The Complicity of Friends

How George Eliot, G. H. Lewes, and John Hughlings-Jackson Encoded Herbert Spencers Secret

By (author) Martin Raitiere

Publication date:

12 October 2012

Length of book:

402 pages

Publisher

Bucknell University Press

ISBN-13: 9781611484182

One of Victorian England’s most famous philosophers harbored a secret: Herbert Spencer suffered from an illness so laden with stigma that he feared its revelation would ruin him. He therefore went to extraordinary lengths to hide his malady from the public. Exceptionally, he drew two of his closest friends—the novelist George Eliot and her partner, G. H. Lewes—into his secret. Years later, he also shared it with a remarkable neurologist, John Hughlings-Jackson, better placed than anyone else in England to understand his illness. Spencer insisted that all three support him without betraying his condition to others—and two of them did so. But George Eliot, still smarting from Spencer’s rejection, years earlier, of her offer of love, did not. Ingeniously, she devised a means both of nominally respecting (for their contemporaries) and of violating (for our benefit) Spencer’s injunction. What she hid from her peers she reveals to us in an act of deferred, but audacious literary revenge. It’s here decoded for the first time. Indeed The Complicity of Friends comprises the first disclosure of Spencer’s hidden frailty but also, more importantly, of the responses it generated in the lives and works of his three notable friends.
This book provides a complete rethinking of its principal figures. The novelist who emerges in these pages is a more sinuous and passionate George Eliot than the oracular Victorian we are used to hearing about. The significance of the friendship between Lewes, her irrepressible partner, and the inventive Hughlings-Jackson is outlined for the first time. And in an ironic twist, even his three farsighted confidants could not anticipate that, late in the twentieth century, certain of Spencer’s own intuitions about the nature and provenance of his illness would be vindicated. Those with any interest in George Eliot, Lewes, Hughlings-Jackson, or Spencer will be compelled to re-envision their personalities after reading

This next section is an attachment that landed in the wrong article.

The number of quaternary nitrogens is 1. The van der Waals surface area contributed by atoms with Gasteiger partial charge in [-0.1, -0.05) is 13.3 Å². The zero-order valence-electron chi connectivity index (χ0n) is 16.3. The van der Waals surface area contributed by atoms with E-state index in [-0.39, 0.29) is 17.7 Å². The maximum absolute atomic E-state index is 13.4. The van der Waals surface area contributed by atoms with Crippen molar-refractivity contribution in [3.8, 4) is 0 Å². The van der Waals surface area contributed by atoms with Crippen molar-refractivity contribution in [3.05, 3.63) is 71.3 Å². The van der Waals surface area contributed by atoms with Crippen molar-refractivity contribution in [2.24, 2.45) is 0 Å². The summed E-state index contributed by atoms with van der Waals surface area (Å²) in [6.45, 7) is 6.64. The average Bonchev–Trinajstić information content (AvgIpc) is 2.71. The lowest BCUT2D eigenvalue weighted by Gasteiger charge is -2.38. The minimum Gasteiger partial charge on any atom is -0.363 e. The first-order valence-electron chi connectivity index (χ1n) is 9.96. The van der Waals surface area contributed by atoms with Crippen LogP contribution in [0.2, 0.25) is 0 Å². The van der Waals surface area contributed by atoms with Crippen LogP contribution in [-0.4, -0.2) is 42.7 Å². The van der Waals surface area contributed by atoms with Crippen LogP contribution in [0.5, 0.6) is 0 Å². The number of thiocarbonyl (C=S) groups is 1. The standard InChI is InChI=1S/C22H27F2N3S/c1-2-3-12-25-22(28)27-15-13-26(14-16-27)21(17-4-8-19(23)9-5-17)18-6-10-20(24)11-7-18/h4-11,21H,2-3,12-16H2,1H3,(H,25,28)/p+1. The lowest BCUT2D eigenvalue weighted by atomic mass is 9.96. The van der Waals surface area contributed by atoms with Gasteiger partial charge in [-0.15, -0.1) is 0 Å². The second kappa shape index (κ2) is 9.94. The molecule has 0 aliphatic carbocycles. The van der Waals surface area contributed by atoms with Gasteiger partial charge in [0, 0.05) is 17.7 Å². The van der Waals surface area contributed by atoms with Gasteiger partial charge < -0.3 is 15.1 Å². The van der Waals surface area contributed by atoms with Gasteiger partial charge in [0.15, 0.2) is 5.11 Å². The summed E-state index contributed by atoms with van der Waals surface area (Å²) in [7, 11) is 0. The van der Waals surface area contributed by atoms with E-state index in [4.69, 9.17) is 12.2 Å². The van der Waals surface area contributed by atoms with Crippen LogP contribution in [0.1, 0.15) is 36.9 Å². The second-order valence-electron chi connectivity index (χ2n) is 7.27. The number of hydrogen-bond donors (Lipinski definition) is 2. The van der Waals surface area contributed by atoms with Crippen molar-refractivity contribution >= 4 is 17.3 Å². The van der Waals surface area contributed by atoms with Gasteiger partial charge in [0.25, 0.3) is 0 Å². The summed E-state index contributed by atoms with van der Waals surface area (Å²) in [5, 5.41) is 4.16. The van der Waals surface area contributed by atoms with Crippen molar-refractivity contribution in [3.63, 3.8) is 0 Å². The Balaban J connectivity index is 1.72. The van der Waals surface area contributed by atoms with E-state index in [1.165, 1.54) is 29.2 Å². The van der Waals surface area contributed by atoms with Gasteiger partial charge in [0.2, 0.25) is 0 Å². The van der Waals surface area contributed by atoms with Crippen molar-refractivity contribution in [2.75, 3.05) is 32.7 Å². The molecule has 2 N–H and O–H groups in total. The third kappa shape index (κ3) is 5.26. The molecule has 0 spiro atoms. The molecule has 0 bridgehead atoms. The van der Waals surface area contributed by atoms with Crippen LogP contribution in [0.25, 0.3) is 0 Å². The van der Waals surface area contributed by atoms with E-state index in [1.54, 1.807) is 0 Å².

The Complicity of Friends.
In this groundbreaking work, Raitiere (a practicing physician with a PhD in English literature) argues that the eminent Victorian philosopher Herbert Spencer suffered from a debilitating psychiatric illness but that his condition was known only to a few. This secret was betrayed in coded fashion by one of his closest friends, George Eliot, in her novella The Lifted Veil and to some extent in Middlemarch and Daniel Deronda. Eliot was advised and counseled by her partner, George Henry Lewes, "who had developed a serious interest in neuropsychiatric illness" partly through his friendship with Spencer. The fourth person in Raitiere's account, Hughlings-Jackson, was a brilliant neurologist. Raitiere provides a detailed account of the work of all four, arguing that "Spencer's illness functions as the nidus round which George Eliot, Lewes, and Hughlings-Jackson organized certain of their key works." Providing a thorough examination of the writings of each and areas of their work hitherto neglected or ignored, the book is truly interdisciplinary and one of the most fascinating (albeit dense) studies to emerge for many decades on the interconnections between Victorian literature, psychology, and allied areas. Summing Up: Highly recommended. Upper-division undergraduates through faculty; general readers.